Mises Daily Articles
Did the Fed Cause the Housing Bubble?
One of the few positive developments from the housing bubble is that many mainstream economists have recognized the pernicious role played by the Federal Reserve. Indeed, some analysts on CNBC have discussed the outright abolition of the Fed.
The case against the Fed is straightforward: In an attempt to jumpstart the economy out of recession, Greenspan slashed the federal funds target from 6.5% in January 2001 down to a ridiculous 1% by June 2003. After holding rates at 1% for a year, the Fed then steadily ratcheted them back up to 5.25% by June 2006. The connection between these moves by the central bank, versus the pumping up and popping of the housing bubble, seemed to be more than just a coincidence. On the contrary, it looked like a classic example of the Misesian theory of the business cycle, in which artificially low interest rates lead to malinvestments, which then require a recession to correct.
Ironically, just as many mainstream analysts are seeing the wisdom of the Austrian view, two prominent libertarian economists, Jeffrey Rogers Hummel and David Henderson, have claimed the opposite. Hummel and Henderson (H&H) argue that despite its bad press as of late, the Fed really isn't to blame for the housing mess. Coming from other writers, one might suspect political motives for such views. Yet H&H are certainly no tools of the powers that be. We have here a purely academic disagreement, but even so I hope to show that H&H's position falls apart under scrutiny.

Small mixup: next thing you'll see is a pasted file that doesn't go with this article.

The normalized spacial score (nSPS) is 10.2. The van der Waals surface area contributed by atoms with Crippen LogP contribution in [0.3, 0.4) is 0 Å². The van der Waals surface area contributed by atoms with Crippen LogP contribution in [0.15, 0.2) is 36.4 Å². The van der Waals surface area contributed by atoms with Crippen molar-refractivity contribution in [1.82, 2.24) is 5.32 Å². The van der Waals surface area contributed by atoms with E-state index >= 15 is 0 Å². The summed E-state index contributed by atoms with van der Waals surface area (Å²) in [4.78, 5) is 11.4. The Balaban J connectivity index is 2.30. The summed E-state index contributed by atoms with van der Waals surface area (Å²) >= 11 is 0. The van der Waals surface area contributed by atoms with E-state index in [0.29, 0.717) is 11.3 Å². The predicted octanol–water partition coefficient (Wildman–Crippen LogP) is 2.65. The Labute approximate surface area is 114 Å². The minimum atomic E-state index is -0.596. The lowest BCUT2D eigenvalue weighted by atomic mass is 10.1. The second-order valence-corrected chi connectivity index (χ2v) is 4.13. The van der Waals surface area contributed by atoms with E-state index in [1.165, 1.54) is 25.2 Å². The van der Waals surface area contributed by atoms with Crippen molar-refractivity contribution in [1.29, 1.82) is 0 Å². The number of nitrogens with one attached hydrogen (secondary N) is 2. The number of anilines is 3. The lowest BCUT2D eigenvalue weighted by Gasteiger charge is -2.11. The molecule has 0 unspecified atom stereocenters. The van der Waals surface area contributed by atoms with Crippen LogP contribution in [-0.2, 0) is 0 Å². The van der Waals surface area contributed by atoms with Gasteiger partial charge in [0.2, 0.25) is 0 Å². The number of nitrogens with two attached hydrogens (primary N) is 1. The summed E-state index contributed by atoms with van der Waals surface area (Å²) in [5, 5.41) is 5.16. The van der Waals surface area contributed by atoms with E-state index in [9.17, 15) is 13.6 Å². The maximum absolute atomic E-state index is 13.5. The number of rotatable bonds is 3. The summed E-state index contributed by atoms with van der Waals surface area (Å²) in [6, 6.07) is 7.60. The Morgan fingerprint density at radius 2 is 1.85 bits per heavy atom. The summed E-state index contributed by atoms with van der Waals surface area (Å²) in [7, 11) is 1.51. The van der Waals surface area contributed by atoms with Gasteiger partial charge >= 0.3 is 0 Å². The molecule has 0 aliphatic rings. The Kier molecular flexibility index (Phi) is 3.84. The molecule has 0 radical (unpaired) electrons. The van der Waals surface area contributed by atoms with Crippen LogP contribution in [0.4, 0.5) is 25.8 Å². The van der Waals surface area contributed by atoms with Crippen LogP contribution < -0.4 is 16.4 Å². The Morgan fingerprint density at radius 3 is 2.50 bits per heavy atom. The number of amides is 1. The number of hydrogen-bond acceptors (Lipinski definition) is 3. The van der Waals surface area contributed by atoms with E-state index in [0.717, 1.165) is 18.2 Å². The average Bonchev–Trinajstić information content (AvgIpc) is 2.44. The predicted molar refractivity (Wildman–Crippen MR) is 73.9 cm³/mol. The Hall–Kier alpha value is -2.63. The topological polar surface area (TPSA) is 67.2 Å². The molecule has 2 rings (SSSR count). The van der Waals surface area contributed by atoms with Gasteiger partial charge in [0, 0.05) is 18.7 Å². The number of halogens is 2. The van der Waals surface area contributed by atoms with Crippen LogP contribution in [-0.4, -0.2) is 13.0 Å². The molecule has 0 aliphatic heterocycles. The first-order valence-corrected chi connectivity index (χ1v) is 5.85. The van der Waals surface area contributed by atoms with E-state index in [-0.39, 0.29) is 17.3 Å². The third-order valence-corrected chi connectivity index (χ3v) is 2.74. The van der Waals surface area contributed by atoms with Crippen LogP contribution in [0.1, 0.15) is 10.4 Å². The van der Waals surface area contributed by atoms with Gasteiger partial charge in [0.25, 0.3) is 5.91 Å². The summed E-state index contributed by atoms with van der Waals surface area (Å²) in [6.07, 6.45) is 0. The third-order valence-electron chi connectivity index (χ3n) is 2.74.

Real Versus Nominal Interest Rates
One of H&H's arguments to defend the Fed is that the low interest rates in the early 2000s weren't really that low after all, once we adjust for inflation. In their words,
Why do people judge the Federal Reserve, whether under Alan Greenspan or Ben Bernanke, to be a major cause of the subprime bust? They note how low interest rates were from 2002 through 2004 and make the classic mistake of using interest rates to judge monetary policy. If interest rates are low, they reason, monetary policy must have been excessively expansionary.
Years ago, Milton Friedman pointed out one problem with this reasoning by emphasizing the distinction between nominal and real rates. Nominal rates can be low because expected inflation is low, an indicator of tight monetary policy.
Although the general point is correct, it still doesn't exonerate Greenspan's Fed. As Figure 1 below indicates, even if we adjust the federal funds rate for the (forward-looking) actual annual rates of price inflation that occurred, rates were still remarkably low. One has to go back to the 1970s to see an "easier" monetary policy.1
Growth in Money Supply
As the excerpt above alluded to, H&H think that interest rates are a poor gauge of Fed policy. Much better indicators, in their view, are the growth rates of various monetary aggregates:
The better way to judge monetary policy is by the monetary measures: MZM, M2, M1 and the monetary base. Since 2001, the annual year-to-year growth rate of MZM fell from over 20% to nearly 0% by 2006. During that time, M2 growth fell from over 10% to around 2%, and M1 growth fell from over 10% to negative rates.
The Fed most directly controls the monetary base. Its year-to-year annual growth rate since 2001 fell from 10% to below 5% in 2006 and now is 2%. Also, nearly all of the growth of the monetary base went into currency, much of which is held abroad.